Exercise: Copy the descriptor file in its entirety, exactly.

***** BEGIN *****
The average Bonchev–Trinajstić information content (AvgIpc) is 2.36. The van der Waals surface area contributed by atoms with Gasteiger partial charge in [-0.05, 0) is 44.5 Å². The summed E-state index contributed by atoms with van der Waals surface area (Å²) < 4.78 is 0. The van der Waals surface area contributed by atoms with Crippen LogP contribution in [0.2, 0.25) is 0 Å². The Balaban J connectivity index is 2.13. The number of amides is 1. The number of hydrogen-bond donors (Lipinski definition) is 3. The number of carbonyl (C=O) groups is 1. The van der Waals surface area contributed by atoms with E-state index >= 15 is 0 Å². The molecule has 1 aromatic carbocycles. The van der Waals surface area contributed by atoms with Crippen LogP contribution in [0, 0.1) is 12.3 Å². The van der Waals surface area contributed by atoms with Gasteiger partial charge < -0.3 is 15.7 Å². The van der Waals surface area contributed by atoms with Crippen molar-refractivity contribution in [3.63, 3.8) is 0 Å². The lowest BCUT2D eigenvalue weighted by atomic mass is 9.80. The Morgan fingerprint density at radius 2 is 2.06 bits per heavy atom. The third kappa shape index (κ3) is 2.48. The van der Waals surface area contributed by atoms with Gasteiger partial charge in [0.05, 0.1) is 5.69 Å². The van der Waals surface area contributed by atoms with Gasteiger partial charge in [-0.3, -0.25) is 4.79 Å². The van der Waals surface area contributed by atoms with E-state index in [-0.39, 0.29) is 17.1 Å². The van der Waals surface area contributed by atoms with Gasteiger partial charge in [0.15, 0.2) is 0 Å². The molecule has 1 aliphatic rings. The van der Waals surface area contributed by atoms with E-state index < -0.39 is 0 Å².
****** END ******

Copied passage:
The average Bonchev–Trinajstić information content (AvgIpc) is 2.36. The van der Waals surface area contributed by atoms with Gasteiger partial charge in [-0.05, 0) is 44.5 Å². The summed E-state index contributed by atoms with van der Waals surface area (Å²) < 4.78 is 0. The van der Waals surface area contributed by atoms with Crippen LogP contribution in [0.2, 0.25) is 0 Å². The Balaban J connectivity index is 2.13. The number of amides is 1. The number of hydrogen-bond donors (Lipinski definition) is 3. The number of carbonyl (C=O) groups is 1. The van der Waals surface area contributed by atoms with E-state index >= 15 is 0 Å². The molecule has 1 aromatic carbocycles. The van der Waals surface area contributed by atoms with Crippen LogP contribution in [0, 0.1) is 12.3 Å². The van der Waals surface area contributed by atoms with Gasteiger partial charge < -0.3 is 15.7 Å². The van der Waals surface area contributed by atoms with Crippen molar-refractivity contribution in [3.63, 3.8) is 0 Å². The lowest BCUT2D eigenvalue weighted by atomic mass is 9.80. The Morgan fingerprint density at radius 2 is 2.06 bits per heavy atom. The third kappa shape index (κ3) is 2.48. The van der Waals surface area contributed by atoms with Gasteiger partial charge in [0.05, 0.1) is 5.69 Å². The van der Waals surface area contributed by atoms with Gasteiger partial charge in [-0.3, -0.25) is 4.79 Å². The van der Waals surface area contributed by atoms with E-state index in [-0.39, 0.29) is 17.1 Å². The van der Waals surface area contributed by atoms with Gasteiger partial charge in [0.15, 0.2) is 0 Å². The molecule has 1 aliphatic rings. The van der Waals surface area contributed by atoms with E-state index < -0.39 is 0 Å².